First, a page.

When the North Carolina Department of Transportation ("DOT") exercises its power of eminent domain, in addition to taking private property in fee simple, it will often take various easements, including Permanent Utility Easements ("PUE"). While the initial plan may be to install underground utilities in that easement area that will not significantly hamper the property owner's use of the easement area, DOT will have the right, pursuant to its standard easement language in its easement agreements and in its lawsuits, to install above‑ground utility components such as, for example, sewer pump stations and utility poles.
The standard language DOT uses in its lawsuits states that DOT is taking:
A permanent utility easement for all purposes for which the Plaintiff [DOT] is authorized by law to subject the same. Said utility easement in perpetuity is for the installation and maintenance of utilities, and for all purposes for which the Department of Transportation is authorized by law to subject same. The Department of Transportation and its agents or assigns shall have the right to construct and maintain in a proper manner in, upon and through said premises a utility line or lines with all necessary pipes, poles and appurtenances, together with the right at all times to enter said premises for the purpose of inspecting said utility lines and making all necessary repairs and alterations thereon; together with the right to cut away and keep clear of said utility lines, all trees and other obstructions that may in any way endanger or interfere with the proper maintenance and operation of the same with the right at all times of ingress, egress and regress. The Department of Transportation shall have the right to construct and maintain the cut and/or fill slopes in the above‑described permanent utility easement area(s). The Permanent Utility Easement shall be used by the Department of Transportation for additional working area during the above‑described project.
It should be noted from the above wording that DOT has broad rights to use the PUE and, in addition, has the right to gain access to the PUE and the right to maintain the utilities that are placed in the PUE.
In the standard DOT easement agreements offered to property owners during negotiations before DOT files a condemnation lawsuit, the wording is very similar to the above, but also contains the following "olive branch:"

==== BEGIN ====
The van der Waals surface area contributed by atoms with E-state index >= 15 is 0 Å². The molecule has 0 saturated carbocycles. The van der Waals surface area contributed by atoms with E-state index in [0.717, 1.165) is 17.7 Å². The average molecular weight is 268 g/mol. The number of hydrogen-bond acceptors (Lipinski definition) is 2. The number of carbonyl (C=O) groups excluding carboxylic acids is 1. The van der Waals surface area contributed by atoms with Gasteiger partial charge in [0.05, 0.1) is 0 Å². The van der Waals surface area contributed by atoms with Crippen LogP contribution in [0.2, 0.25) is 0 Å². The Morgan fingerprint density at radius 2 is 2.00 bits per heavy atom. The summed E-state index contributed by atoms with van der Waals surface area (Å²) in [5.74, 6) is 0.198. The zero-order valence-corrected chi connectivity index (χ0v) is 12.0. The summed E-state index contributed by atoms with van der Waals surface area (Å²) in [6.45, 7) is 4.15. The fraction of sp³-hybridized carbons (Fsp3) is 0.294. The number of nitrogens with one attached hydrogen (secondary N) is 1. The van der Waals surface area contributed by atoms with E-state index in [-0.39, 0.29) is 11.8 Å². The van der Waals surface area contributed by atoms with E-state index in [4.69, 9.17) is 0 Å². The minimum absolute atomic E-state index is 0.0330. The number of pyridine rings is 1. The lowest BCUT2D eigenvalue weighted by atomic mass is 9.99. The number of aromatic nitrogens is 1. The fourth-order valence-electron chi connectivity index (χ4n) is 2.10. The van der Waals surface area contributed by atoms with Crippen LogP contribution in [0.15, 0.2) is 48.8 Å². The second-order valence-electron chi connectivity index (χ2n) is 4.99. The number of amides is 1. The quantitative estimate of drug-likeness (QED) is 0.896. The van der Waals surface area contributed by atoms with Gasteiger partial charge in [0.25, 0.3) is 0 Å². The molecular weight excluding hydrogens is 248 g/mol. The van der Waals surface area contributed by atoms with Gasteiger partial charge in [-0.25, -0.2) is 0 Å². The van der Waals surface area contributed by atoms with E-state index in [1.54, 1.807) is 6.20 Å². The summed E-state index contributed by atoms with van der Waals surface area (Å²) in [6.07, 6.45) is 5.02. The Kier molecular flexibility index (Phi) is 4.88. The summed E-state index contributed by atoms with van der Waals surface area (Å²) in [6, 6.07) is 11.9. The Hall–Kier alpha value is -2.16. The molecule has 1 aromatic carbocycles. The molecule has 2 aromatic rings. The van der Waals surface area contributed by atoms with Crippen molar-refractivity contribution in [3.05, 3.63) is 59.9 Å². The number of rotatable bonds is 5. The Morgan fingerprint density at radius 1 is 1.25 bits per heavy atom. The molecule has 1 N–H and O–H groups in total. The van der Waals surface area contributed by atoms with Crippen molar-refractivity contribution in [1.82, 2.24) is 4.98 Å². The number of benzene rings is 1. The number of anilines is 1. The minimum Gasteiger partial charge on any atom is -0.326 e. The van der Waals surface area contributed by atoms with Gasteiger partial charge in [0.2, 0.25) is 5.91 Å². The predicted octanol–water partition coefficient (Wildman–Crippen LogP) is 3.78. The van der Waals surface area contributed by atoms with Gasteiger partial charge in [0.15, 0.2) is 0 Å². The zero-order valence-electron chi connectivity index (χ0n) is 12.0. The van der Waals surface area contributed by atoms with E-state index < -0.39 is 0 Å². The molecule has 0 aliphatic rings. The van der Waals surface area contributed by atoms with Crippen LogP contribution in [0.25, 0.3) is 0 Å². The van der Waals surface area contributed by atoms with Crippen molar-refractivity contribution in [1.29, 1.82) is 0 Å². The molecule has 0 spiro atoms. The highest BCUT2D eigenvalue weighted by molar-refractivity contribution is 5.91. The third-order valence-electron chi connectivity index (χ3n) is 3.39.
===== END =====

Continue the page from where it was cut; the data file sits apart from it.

The underlying fee owner shall have the right to continue to use the Permanent Utility Easement area(s) in any manner and for any purpose, including but not limited to the use of said area for access, ingress, egress, and parking, that does not, in the determination of the Department, obstruct or materially impair the actual use of the easement area(s) by the Department of Transportation, its agents, assigns, and contractors.
Although this wording offers some comfort to the property owner that continued use of the easement area is permissible, DOT still has the right to install above-ground facilities and is the sole "decider" of whether the property owner's use of the easement area obstructs or materially impairs DOT's use of the easement area.
A case in point comes from a DOT condemnation in which we were involved in Alamance County. Our client was the owner of a 15 acre parcel that had a large warehouse on the property. The loading docks of the warehouse were on the side of the property where the DOT highway project was to be built. Before the highway project, there was sufficient room for tractor trailers to be able to gain access to the loading docks. And, the actual highway was going to be constructed a sufficient distance from the loading docks so as not to inhibit the ability of the tractor trailers to access the loading docks. However, DOT also took a Permanent Utility Easement along the highway that encroached further into our client's property. Although the initial plan was for underground utilities in the easement area, the very broad language referenced above was used in the Declaration of Taking filed with the lawsuit. We successfully argued that this Permanent Utility Easement, if used to its full extent, would make it impossible for tractor trailers to maneuver to the loading docks. We were able to reach a settlement with DOT that was over 35% more than DOT's initial offer of just compensation.
Before signing that easement agreement with DOT or before settling a DOT condemnation action for DOT's proposed amount of just compensation, a property owner should fully consider what is being taken and how that will affect the value of the property, not only in its current condition, but in the future. The attorneys in our firm's Eminent Domain Practice Group will be glad to help you with these issues should the occasion arise.
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